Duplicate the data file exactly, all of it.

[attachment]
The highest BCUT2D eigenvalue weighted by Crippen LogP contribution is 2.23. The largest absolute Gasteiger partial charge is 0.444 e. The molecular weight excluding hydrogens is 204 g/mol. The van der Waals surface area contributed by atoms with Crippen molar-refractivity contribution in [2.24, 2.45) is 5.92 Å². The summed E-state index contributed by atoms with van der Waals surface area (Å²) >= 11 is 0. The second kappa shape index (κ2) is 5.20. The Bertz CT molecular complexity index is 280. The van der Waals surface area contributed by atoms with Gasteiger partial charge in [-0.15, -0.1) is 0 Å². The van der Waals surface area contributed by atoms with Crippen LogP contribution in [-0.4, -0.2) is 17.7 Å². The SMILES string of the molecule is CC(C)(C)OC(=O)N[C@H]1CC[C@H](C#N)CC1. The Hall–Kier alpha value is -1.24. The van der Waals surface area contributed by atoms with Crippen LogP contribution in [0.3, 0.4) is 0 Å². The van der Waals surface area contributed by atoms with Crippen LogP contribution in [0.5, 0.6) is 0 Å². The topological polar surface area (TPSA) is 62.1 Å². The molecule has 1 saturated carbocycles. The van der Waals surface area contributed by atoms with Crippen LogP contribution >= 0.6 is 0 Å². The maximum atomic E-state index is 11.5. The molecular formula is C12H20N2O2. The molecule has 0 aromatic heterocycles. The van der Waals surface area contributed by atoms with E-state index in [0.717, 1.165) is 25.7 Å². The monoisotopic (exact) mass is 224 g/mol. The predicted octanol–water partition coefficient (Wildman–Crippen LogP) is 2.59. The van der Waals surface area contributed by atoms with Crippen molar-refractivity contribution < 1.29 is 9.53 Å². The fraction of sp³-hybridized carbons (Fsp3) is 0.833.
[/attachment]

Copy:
The highest BCUT2D eigenvalue weighted by Crippen LogP contribution is 2.23. The largest absolute Gasteiger partial charge is 0.444 e. The molecular weight excluding hydrogens is 204 g/mol. The van der Waals surface area contributed by atoms with Crippen molar-refractivity contribution in [2.24, 2.45) is 5.92 Å². The summed E-state index contributed by atoms with van der Waals surface area (Å²) >= 11 is 0. The second kappa shape index (κ2) is 5.20. The Bertz CT molecular complexity index is 280. The van der Waals surface area contributed by atoms with Gasteiger partial charge in [-0.15, -0.1) is 0 Å². The van der Waals surface area contributed by atoms with Crippen LogP contribution in [-0.4, -0.2) is 17.7 Å². The SMILES string of the molecule is CC(C)(C)OC(=O)N[C@H]1CC[C@H](C#N)CC1. The Hall–Kier alpha value is -1.24. The van der Waals surface area contributed by atoms with Crippen LogP contribution in [0.3, 0.4) is 0 Å². The van der Waals surface area contributed by atoms with Crippen LogP contribution in [0.5, 0.6) is 0 Å². The topological polar surface area (TPSA) is 62.1 Å². The molecule has 1 saturated carbocycles. The van der Waals surface area contributed by atoms with Crippen LogP contribution >= 0.6 is 0 Å². The maximum atomic E-state index is 11.5. The molecular formula is C12H20N2O2. The molecule has 0 aromatic heterocycles. The van der Waals surface area contributed by atoms with E-state index in [0.717, 1.165) is 25.7 Å². The monoisotopic (exact) mass is 224 g/mol. The predicted octanol–water partition coefficient (Wildman–Crippen LogP) is 2.59. The van der Waals surface area contributed by atoms with Crippen molar-refractivity contribution < 1.29 is 9.53 Å². The fraction of sp³-hybridized carbons (Fsp3) is 0.833.